The Cultural Divide Over Masks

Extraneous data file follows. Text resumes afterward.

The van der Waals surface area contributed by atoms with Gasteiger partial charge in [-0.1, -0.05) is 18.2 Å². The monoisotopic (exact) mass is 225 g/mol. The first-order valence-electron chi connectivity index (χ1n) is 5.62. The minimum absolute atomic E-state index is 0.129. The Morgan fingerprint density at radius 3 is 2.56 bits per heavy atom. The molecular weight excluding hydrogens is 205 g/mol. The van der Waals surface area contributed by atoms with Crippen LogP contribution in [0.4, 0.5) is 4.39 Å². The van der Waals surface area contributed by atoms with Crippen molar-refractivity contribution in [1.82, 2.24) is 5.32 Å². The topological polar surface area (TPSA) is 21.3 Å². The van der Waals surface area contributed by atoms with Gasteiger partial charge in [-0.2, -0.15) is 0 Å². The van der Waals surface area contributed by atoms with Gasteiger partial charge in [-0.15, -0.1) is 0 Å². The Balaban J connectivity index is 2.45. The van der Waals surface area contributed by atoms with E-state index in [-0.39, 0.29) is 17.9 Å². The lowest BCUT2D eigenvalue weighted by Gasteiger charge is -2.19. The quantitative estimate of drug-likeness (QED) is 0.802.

Speaker 1: 00:00 It's one of the easiest things you can do to prevent the spread of COVID-19 wear a mask. But even that has become a symbol of political tribalism. As local cases rise, a lifesaving treatment for local veterans is put on hold. And now Congress wants to know why the investigation involving San Diego's VA. And how do you tell the stories of your community? If you don't look like your community newsrooms across America confront their lack of diversity. I'm Mark Sauer and the KPBS round table starts. Now. Speaker 2: 00:37 [inaudible] Speaker 1: 00:41 Welcome to our discussion. The week's top stories. I'm Mark Sauer and joining me for our remote version of the KPBS round table today. Reporter Abby Alford of CBS San Diego reporter Brad Racino of I news source and Laura Sonata, community opinion editor for the San Diego union Tribune. This week, the COVID-19 pandemic surged in many States across the South and Southwest at the national and local levels. We hit new daily highs for positive cases. The spike prompted California's current and past governors to release a PSA pleading that we all wear face coverings in public places. A simple, obvious way to promote public safety in a crisis you would think, but somehow face masks have become the latest political flashpoint I'm joined now by Abby Alford, a reporter for CBS eight in San Diego. Abby, welcome to the round table. Thank you, Mark. Well, this week you reported on just one example of how masks have become a dividing line in American society. What happened inside a Starbucks in Claremont? Speaker 3: 01:47 Well, what had happened is now it has gone viral. Uh, there was a woman who had posted on Facebook. She had tagged the Claremont Starbucks, Starbucks, excuse me to say, um, take a look at this guy, linen. He told me that I needed to put a face mask on. Um, the next time I'm going to call the cops and show them my medical exemption. Well, that has backfired because what she was intending to do or what it appeared to be is trying to shame this man. Who's a young man. And instead there was a, an outpouring of support. There are I think 132,000 comments on it. Now there was a GoFund me set up for the man, um, just to kind of put a virtual tip jar out there. And I'm looking at his GoFund me right now. And it has raised $22,721. And that was since Monday night. Speaker 1: 02:50 Wow. This is the greatest thing ever happened to this guy. Speaker 3: 02:53 Yeah. And you know, I mean it's, so it really just goes to that kindness matters. Um, and when we're looking at these mask policies that it's not just the businesses that are requiring it, we're looking at a state order by the governor. Who's ordering face mass to be required in public places. Um, with a few exceptions right Speaker 1: 03:15 Now has Starbucks reacted to this incident? Speaker 3: 03:17 Starbucks has, they've released a statement and they say that they welcome all of their guests. They just ask that they adhere to the public health borders. That's pretty much what they've said about it. Uh, Lennon, the Starbucks employee. He has not done any interviews per se, but he wanted to thank all of the supporters. And he says that he couldn't comment about, he said, Starbucks told him that he couldn't comment about the incident, but he does have a video on his own Facebook that thanks everybody for their support. And he kind of gives his side of what happened, saying that the woman walked in, she did not want to wear her mask. He told her that she needed to wear a mask and try to give her this piece of paper that I, uh, Starbucks must have too to kind of let them know what the rules are. And she started cussing up a storm. She flipped them off. She called everybody in the store sheep and just kept continuing to cuss. Speaker 1: 04:13 And of course this isn't the first example. We've seen a people behaving badly. And in terms of wearing a mask in public places, I'm just in the past week, president Trump, uh, held indoor rally's Oklahoma and Arizona COVID-19 19 cases are spiking in both places, Trump and the vast majority of audience or the audiences in those places. Didn't wear masks. Now TV coverage makes this visual statement prominent. You think this is kind of, what's maybe spurring this whole political divide. If, if it is one, um, across the country, as you see the coverage of this stuff. Speaker 3: 04:49 Well, I think when you look into who are these anti mask wearers, if that's what you want to call them. Um, and in case with this woman, she also had Facebook posts that she was at those rallies, or those protests would be open California protest. Ironically, there's a picture of her wearing an American flag scar for face covering over her mouth. So I wouldn't per se say, you know, if you are, if you refuse to wear your mask, then you automatically support Trump. I think these people who are refusing to wear their mass are those that don't want to be told what to do those. They don't want to believe the science that I'm wearing a face mask will reduce the numbers of deaths. And there are there's research out there that shows by wearing your mask, it does help protect the spread of COVID-19. And I look at it as what her, what harm am I doing? If I'm wearing my mask? You know, those that don't believe in wearing the mask, they think that there is research out there, credible research, but all of the credible research out there shows that if you wear your mask, you will reduce the exposure. And that's what we're trying do. So we don't overload these hospitals and we don't get any more people sick. Speaker 1: 06:01 A governor, Gavin Newsome made wearing a mask in most public settings, mandatory statewide, but I listened to the governor again today. Uh, it seems like common sense if you're outside, say walking on the beach and you're, you're, you're many feet away from most people walking along, nobody's saying, and you don't see a lot of mass in those situations, but then you go into a coffee shop or you stopped to get something to eat in a cafe that's open along there. And people tend to put on the mass when they get around people. That, that seems like an example of me, of what he's saying. Right? Speaker 3: 06:32 Right. And that's what he's tried to outline is is that if you're walking or biking or doing any kind of, um, athletic or leisure sport, and you can stay within six feet of people, you don't need to be wearing your mask. But if you're waiting in line, you're going into these restaurants or going into businesses, you need to be wearing a mask unless you're under two years of age or you have some type of medical exemption. But Mark that's what a real sticking point is right now. We've received many people calling in and writing our newsroom saying that they have a medical exemption and they're not allowed into these businesses. Well, some of the businesses are making their own policies saying that you aren't allowed in there. If you can't wear your mask. And it's the slippery slope, because you know, these businesses can't ask them, show me your medical exemption. Speaker 3: 07:20 I'm just like, you know, if you had a service animal, but there are those who are taking advantage of it saying that they have a medical exemption and they really may not, and kind of ruining it or making it harder for those who actually really do need it for those who have asthma, asthma, or respiratory, or those who, um, may need to use sign language or need to read their lips. Um, so that's where it's kind of the gray area of these medical exemptions or those who have a disability that, that can't wear their mask and they aren't allowed into these stores. Speaker 1: 07:57 And besides that feedback, what other sort of a feedback have you gotten about your story regarding the Starbucks worker and the mask issue? Speaker 3: 08:04 My Instagram and my Facebook has blown up, you know, each week you kind of get your algorithms to see like how your stories do, but I've noticed that I've gotten a lot of new comments or new people who like my page or, you know, following me on Instagram and it's filled, I have not had one person comment on either of my social media and support of the woman who tried to shame the Starbucks worker. Everyone has support of linen, um, you know, thanking him for standing up for what's. What he believes is right. Standing up to those who may try to bully him into thinking that I don't have to wear my mask and look, he's just an employee. That's probably making minimum wage and he just needs to enforce what the policies are at Starbucks. And instead, you know, this woman to call them out and boy did it backfire. He has $22,000 on his go fund me. And he's so sweet. He writes on his Facebook that he is a dance teacher and he wants to be able to use that money to help expand and continue to teach students. And I think it's amazing how he's tried to use this to spread kindness and spread love, and also raising awareness of how important it is to wear your mask. Speaker 1: 09:25 Well, that'll keep them in dancing shoes for a long time. Now I'd been speaking with Abby Alford. She's a reporter for CBS eight here in San Diego. Thanks very much for joining us. Speaker 3: 09:35 Thank you so much. I appreciate it. And stay healthy, stay safe and wear your mask Speaker 1: 09:40 Staff of the U S house veteran's affairs committee is looking into why the VA in San Diego has stopped paying for a drug treatment for suicidal veterans and why it's pushing instead a treatment with a controversial nasal spray touted by president Trump. Joining me to discuss the story as reporter Brad Racino if I knew source Brad, welcome. Thanks for having me. Let's start with the drug that was being used. Ketamine, what is it and how, and why is it used? Speaker 4: 10:05 So ketamine is an old drug it's been around for 50 or 60 years as an anesthetic. It was used on the battlefield in Vietnam, and it's used a lot now for pain relief, but in the early two thousands doctors began to notice how effective it was in treating depression and curbing suicidal thoughts, especially for people who are treatment resistant, meaning they've tried all kinds of medications or other treatments, but were unsuccessful. Ketamine works for a lot of these people Speaker 1: 10:31 And about how many veterans were using it here. Speaker 4: 10:34 Well, it's been used to treat veterans in San Diego for almost a decade. I don't know the exact number of vets who have been through treatment throughout that whole time. But I do know that since 2017, the San Diego VA has sent at least 32 of them to a private clinic for ketamine infusions. Speaker 1: 10:49 So it's been around a long time. What a veterans using ketamine and their mental health care providers say about its effectiveness. Speaker 4: 10:56 Every single veteran I've interviewed. And at this point I've lost track, but it's easily more than a dozen has said. Ketamine is the only thing that keeps their suicidal thoughts at Bay. Um, some of these people have been through more than a hundred rounds of electroconvulsive therapy or been prescribed dozens of pills a day and have said, they've never felt anything close to what ketamine does for them. Um, and mental health care providers are optimistic. You know, they're overly cautious about praising ketamine too much as they should be, but clinical trials for it do kind of back up that optimism. Speaker 1: 11:25 And this is for folks who are suffering PTSD and the effects of being in combat made me multiple tours. Speaker 4: 11:32 Yeah, some of it is, is, uh, military related. Some of it is, you know, things that they brought with them into the military. It could be childhood trauma, sexual abuse, anything. Some of these people have been living with really serious depression for decades. Speaker 1: 11:43 And when did the San Diego VA healthcare system stop paying for ketamine treatments? What were the reasons given Speaker 4: 11:51 It began last October out of the blue, the VA stopped authorizing veterans to receive ketamine at a private clinic. Um, initially the VA blamed administrative or paperwork problems. Then the VA story shifted last month when it said it was doing this because the clinic, what the clinic was offering, the VA could now offer in house. Then that story shifted again just two weeks ago, the VA said it was removing the veterans because the private clinic was delivering ketamine by an injection and not buying an IV. And that's dangerous. Now I should point out the story published today, debunks all of those statements and shows how the hospital's own paperwork contradicts those explanations. Speaker 1: 12:29 And the VA was warned about possible consequences. It looks like the warnings may have born out. Speaker 4: 12:36 Yeah, the psychiatrist and his staff at the private clinic warned top administrators at the San Diego VA repeatedly that their actions would have disastrous consequences. The VA ignored those warnings time after time. Then in mid-October a Navy and Marine pilot took her life. When she learned that the VA was going to stop the ketamine treatments, she called the drug, her lifeline. And actually just a week before her death, her husband had reached out to the top brass at the San Diego VA and warn them what the decision was doing to his wife. But it didn't help. Speaker 1: 13:08 And, uh, the latest story here where you've debunked, uh, their reasons for saying they stopped the treatments. What was the via, what did the VA have to say about that? Speaker 4: 13:17 That's funny. Um, they won't respond to any of my, uh, evidence that ha that sites their own paperwork, their own records and ask them to explain it. They, they will not respond to those questions. They haven't responded to us since June 19th. Um, so yeah, they're, they're just not answering. Speaker 1: 13:34 So let's talk about the treatment that the VA is using now instead. Uh, what is it? And who's looking into this switch to this drug, which I guess is being touted by Donald Trump. Speaker 4: 13:45 Yeah. The VA is using a drug called spur Vato. It's a nasal spray that was promoted heavily last year by president Trump as a game changer in the fight against veterans suicides. The problem is the drug is not nearly as effective, at least for all the veterans I've interviewed. And the drug is causing these vets to revert back to where they were before they ever found ketamine. And it's a really dangerous situation for these people to be in. Um, and as you, you asked about, who's looking into this, that the house committee on veterans affairs launched in a investigation actually last year in Desparado and president Trump's ties to the drug and that's still ongoing, but a few weeks ago, the house committee interviewed one of the vets in our story to figure out what's going on here locally in San Diego. Uh, also Congressman Scott Peters, his office has gotten involved and is talking to vets. Congressman Mike Levin has been made aware. Um, but it's too related at this point to really tell if anything will change because of this. Speaker 1: 14:36 And is this, is this a subcommittee that's looking at it now? Or, I mean, how does the process work with that? Speaker 4: 14:41 Yeah, it's the sub community is the, a subcommittee of over, I think it's oversight and investigations of the house committee on veterans affairs. Speaker 1: 14:48 And presumably if they find enough smoke and fire there, they'll bring it to the full committee and move on from there, Speaker 4: 14:57 Have a hearing. Yes. Speaker 1: 14:59 Uh, now what does the VA say about its communications with veterans using ketamine and their healthcare providers? Speaker 4: 15:04 So the VA said they'd been in communication with all vets and the vet psychiatrists and the private clinic about this transition. And that is completely not true. All the vets were blindsided by this decision as was the private clinic that had been treating these men and women in some cases for years. And there was no effort at all by the VA to work with the clinic to safely transition these patients. There's no consultations, nothing. Speaker 1: 15:29 And what are the vets? And perhaps they have lawyers involved or advocates involved. What do they have to say about what may really be behind this here? Is it usually it's all about money. Speaker 4: 15:40 Yeah. They all have their different thoughts and opinions. Um, there definitely is a concern about, about money. Um, this drugs, bravado is FDA approved, which means they can charge insurance for it. Whereas regular ketamine is not it's used off label. So, uh, that's you know, and the VA has to pay out of pocket for that. So it may be a financial incentive. It may just be a paperwork issue. It's just too much of a hassle for the VA to, to contract with these outside clinics. We don't, I don't know. And they, and honestly they don't know either. Speaker 1: 16:10 And what's the next step. When might we get some bottom line answers to what's really happened here? Speaker 4: 16:15 Um, I'd like to say soon, but the VA is making it really hard. Their spokespeople are not answering our questions or are providing blatantly false statements and not seeming to care when we point out that they're lying. Um, and as journalists, we often rely on public records laws to get information from agencies like this. Uh, but with the VA that can take months or even years to get those records. So maybe Congress will get answers quicker than weekend, but I honestly don't know. Speaker 1: 16:41 So we'll have to watch, watch and see and see what Congress does and what the vets in the meantime are kind of caught in the middle. Speaker 4: 16:48 Yup. Yeah, exactly. Speaker 1: 16:50 I've been speaking with I news source reporter Brad Racino. Thanks, Brad. Thanks Mark. Extensive coverage of protest and sporadic violence. Following the police killing of George Floyd has again brought to the fore a deficiency in American newsrooms. Journalists of color are underrepresented. Joining me to discuss this as Laura Costa nada community opinion editor at the San Diego union Tribune. Hi Laura, thanks for joining us. Speaker 5: 17:14 Yes. Thank you for having me Mark Speaker 1: 17:16 Your recent column for the union Tribune examines, how newspaper television and radio newsrooms are largely white and male. When compared to the population, especially in California, what are some of the reasons for this disparity? Speaker 5: 17:28 Well, you know what, Mark, I think this goes back a long way. This is nothing new. Um, I have been a journalist for almost 30 years, and I remember when I started in Chicago, which is my hometown. I remember walking into that newsroom, you know, when you're talking about at least a hundred or 150 people in the newsroom, and I could count on one hand the number of people that looked like me or had a last name like me, um, there's a significant, more black population in Chicago. So there was more representation, but Latinos were not represented, um, in that newsroom anyway, at the time fairly nor were Asians. Um, so this is nothing new. And you know, when you're a journalist, you're a journalist and you don't advocate you don't, you're not an activist. You don't, it's not really your job, but organizations started popping up. Um, I'm sure you've heard of the national association of Hispanic journalists, Asian journalists, black journalists. So, you know, this, this dialogue has been going on for quite some time. It's nothing new, Speaker 1: 18:30 Right? There's an old adage that a journalist report on everything except what's going on in their own newsrooms. Speaker 5: 18:36 True. And you know what I do also want to mention that, um, you know, I'm brand spanking new to the union Tribune. I just walked in the door on March 16th, if you can believe that. And, um, I had been a journalist for a long time in San Diego and decided to take a break and went into academia for about 15 years. And so I'm back in a newsroom back in a news environment, which I miss very much, but you know, what a time to do it. Right. And I, I really applaud, um, Matt hall, the director of the editorial and opinion section, because when I went to him with the idea, as we're starting to dissect some of the areas where we really think we need to have more dialogue and voices, um, regarding the black lives matter movement, I did mention journalism. And I said, you know, that is an area that people have been talking about for a long time. So I remember the, um, the headline that they used was something to do with, you know, looking in the mirror. And I thought that was appropriate because it is very hard to look in the mirror sometimes and admit that you have worked to do, or you could do better. And I think it was clear from the voices that were in those opinions that, um, that's really what was being suggested that we, um, there's dialogue to be had. Speaker 1: 19:52 Right. And you mentioned the, uh, the timing here we are in unprecedented times, they've got the pandemic, all the social unrest that we've all been reporting on, and that expose our inequities in newsrooms. How's this prompting some journalists to speak up and call for better representation in newsrooms. Speaker 5: 20:08 I think it's like everything else. I think people have had it. Um, a lot of the salaries are not equitable. A lot of the, um, hiring the representation and, and also in management positions, you know, I don't, I, I did not write that to point fingers at anybody. And I'll tell you that before, you know, when I was in the classroom, um, I have engaged in serious conversations with a lot of the managers in San Diego, and I even was representing some people as a talent manager for awhile. Um, so, so I had to have those conversations and it was never meant to point the finger at somebody, but more so to say, you know, let's talk about this and how can do better. And there are newsrooms in San Diego that do not represent the numbers in this community. So that's really what, you know, I'm hoping that by that it starts some serious dialogue so that we can see some change. Speaker 1: 21:02 Well, locally, the San Diego union Tribune published a series of guest columns by local reporters telling how they've experienced racism. What did you see in those stories? What'd you learn from those stories? Speaker 5: 21:13 I learned that there is, um, a wide variety of opinions. I've learned that, um, a lot of journalists of color feel like a double responsibility when they go out to cover stories in their own communities. Like there was, uh, some, some of the reporters were mentioning things that happened in their own personal lives. And, you know, you don't, you want to make sure that you're not going to be biased when you, you know, but I have seen another, um, on social media that some African American reporters, some black reporters and other cities were pulled off of covering the black lives matter movement because, um, you know, they, their managers didn't feel it was appropriate for them to cover. And I got to say, you know, I think that should be done on a case by case basis. Um, if somebody feels that they can do a better job because of language or because of culture. Speaker 5: 22:02 Um, and sometimes if they've already been dealing with people in that community, they're going to have better connections. So, you know, I think everybody needs to be, to be realistic about that and not always send the Latino to the border and always send the person of color to, you know, Southeast San Diego. But I think we, you know, that's where all of this conversation and it's uncomfortable. I mean, let's face it, it is an uncomfortable conversation to have because we're not activists, we're covering news, we're covering stories, but, um, I think it has to start at home, Speaker 1: 22:37 Right. And a lot of people would say, well, maybe there's just a simple solution to this hire more women hire more people of color. And some outlets will say, well, we just don't have a diverse pool of candidates, but you're saying that just speaks to the need for better networking and nurturing earlier in the careers and in the pipeline. And in academia, Speaker 5: 22:56 I really do believe that that could make a huge difference. I mean, internships are great. And, um, you know, even in the smaller markets where you're gonna find entry-level people starting out their careers, but right now we're in a horrible, horrible time for anybody to be thinking about, um, launching their career because of the pandemic. And I know that a lot of companies are not going to be hiring right now, but, um, you know, I still think that there's ways for all of us who are veterans and who've been around the block to try to mentor. I spent 15 years in the classroom, um, mentoring people in a paid off, because now I can tell you that I've had stewed former students that made it to the weather channel and Telemundo network and, um, Chicago and New York, they're all over the place. So I know for a, I can speak for myself that if you mentor and you nurture and you give people hope because, you know, when they there's disparities everywhere, but once journalism students go to their university or their community college, and they don't see professors in that looked like them, you know, it kind of starts there. Speaker 5: 24:02 It's like, what makes me think I can be a journalist, but if you give them hope and you nurture them and mentor them, I really do think that all of us can make a difference. Speaker 1: 24:11 And the union Tribune recently made some changes to its editorial board. And you're now a member what's different now Speaker 5: 24:18 While there's three women there, which I think is the first time we also have some millennials, which makes a huge difference because as all the newspapers are trying to figure out how to equally, um, charge their digital, um, programming and their digital content that, you know, we all ages, all races, all religion. It's just, I've always made the statement. The more diverse your newsroom is, and your editorial board, the better and stronger your editorial board of newsroom are going to be when I walked into the newsroom at KTTV and in 95, when I got there and I saw how few people of color there were, how few Latinos there were and how few people that spoke Spanish in the newsroom, I was just flabbergasted. I don't know what other word to use. Um, so I think that, you know, in this community, because we're just at the hip with Mexico, we, you know, we, we just really need to do better and we can do better. We can do better. And, and maybe it takes these uncomfortable conversations for us to encourage managers that we're here to help. We're not trying to criticize. We're here to help. Speaker 1: 25:28 I've been speaking with Laura, the community opinion editor at the San Diego union Tribune. Thanks, Laura. Speaker 5: 25:35 Thank you for having me Speaker 1: 25:36 That wraps up another week of stories at the KPBS round table. I'd like to thank my guests, Abby Alford of CBS eight, San Diego, Brad Racino of I new source and Laura Casta, NATA of the San Diego union Tribune. You ever miss our show? You can download the KPBS round table podcast on your favorite podcast app. I'm Mark Sauer. Thanks for being with us today and join us again next week on the round table.